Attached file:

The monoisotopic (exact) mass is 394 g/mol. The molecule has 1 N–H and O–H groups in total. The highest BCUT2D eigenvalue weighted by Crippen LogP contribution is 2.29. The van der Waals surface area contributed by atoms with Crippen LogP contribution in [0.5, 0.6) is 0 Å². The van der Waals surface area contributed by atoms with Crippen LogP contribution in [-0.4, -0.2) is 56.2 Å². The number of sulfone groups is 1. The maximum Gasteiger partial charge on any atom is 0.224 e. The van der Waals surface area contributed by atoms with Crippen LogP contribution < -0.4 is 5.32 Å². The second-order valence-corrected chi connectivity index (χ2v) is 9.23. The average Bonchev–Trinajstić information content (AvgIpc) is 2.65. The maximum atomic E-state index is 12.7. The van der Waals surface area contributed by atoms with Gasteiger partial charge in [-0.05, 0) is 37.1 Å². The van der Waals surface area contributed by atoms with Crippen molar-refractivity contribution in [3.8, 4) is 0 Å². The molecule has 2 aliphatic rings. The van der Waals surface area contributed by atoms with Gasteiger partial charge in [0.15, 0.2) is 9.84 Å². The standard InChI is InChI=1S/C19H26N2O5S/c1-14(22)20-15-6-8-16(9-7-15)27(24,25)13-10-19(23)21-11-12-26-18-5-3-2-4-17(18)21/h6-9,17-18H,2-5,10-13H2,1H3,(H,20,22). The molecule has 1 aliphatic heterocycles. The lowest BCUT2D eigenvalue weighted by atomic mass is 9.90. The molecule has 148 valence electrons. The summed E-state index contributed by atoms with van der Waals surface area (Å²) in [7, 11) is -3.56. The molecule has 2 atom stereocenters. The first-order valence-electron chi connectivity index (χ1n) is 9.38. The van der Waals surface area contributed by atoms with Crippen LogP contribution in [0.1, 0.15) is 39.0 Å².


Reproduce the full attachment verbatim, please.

The monoisotopic (exact) mass is 394 g/mol. The molecule has 1 N–H and O–H groups in total. The highest BCUT2D eigenvalue weighted by Crippen LogP contribution is 2.29. The van der Waals surface area contributed by atoms with Crippen LogP contribution in [0.5, 0.6) is 0 Å². The van der Waals surface area contributed by atoms with Crippen LogP contribution in [-0.4, -0.2) is 56.2 Å². The number of sulfone groups is 1. The maximum Gasteiger partial charge on any atom is 0.224 e. The van der Waals surface area contributed by atoms with Crippen LogP contribution < -0.4 is 5.32 Å². The second-order valence-corrected chi connectivity index (χ2v) is 9.23. The average Bonchev–Trinajstić information content (AvgIpc) is 2.65. The maximum atomic E-state index is 12.7. The van der Waals surface area contributed by atoms with Gasteiger partial charge in [-0.05, 0) is 37.1 Å². The van der Waals surface area contributed by atoms with Crippen molar-refractivity contribution in [3.8, 4) is 0 Å². The molecule has 2 aliphatic rings. The van der Waals surface area contributed by atoms with Gasteiger partial charge in [0.15, 0.2) is 9.84 Å². The standard InChI is InChI=1S/C19H26N2O5S/c1-14(22)20-15-6-8-16(9-7-15)27(24,25)13-10-19(23)21-11-12-26-18-5-3-2-4-17(18)21/h6-9,17-18H,2-5,10-13H2,1H3,(H,20,22). The molecule has 1 aliphatic heterocycles. The lowest BCUT2D eigenvalue weighted by atomic mass is 9.90. The molecule has 148 valence electrons. The summed E-state index contributed by atoms with van der Waals surface area (Å²) in [7, 11) is -3.56. The molecule has 2 atom stereocenters. The first-order valence-electron chi connectivity index (χ1n) is 9.38. The van der Waals surface area contributed by atoms with Crippen LogP contribution in [0.1, 0.15) is 39.0 Å².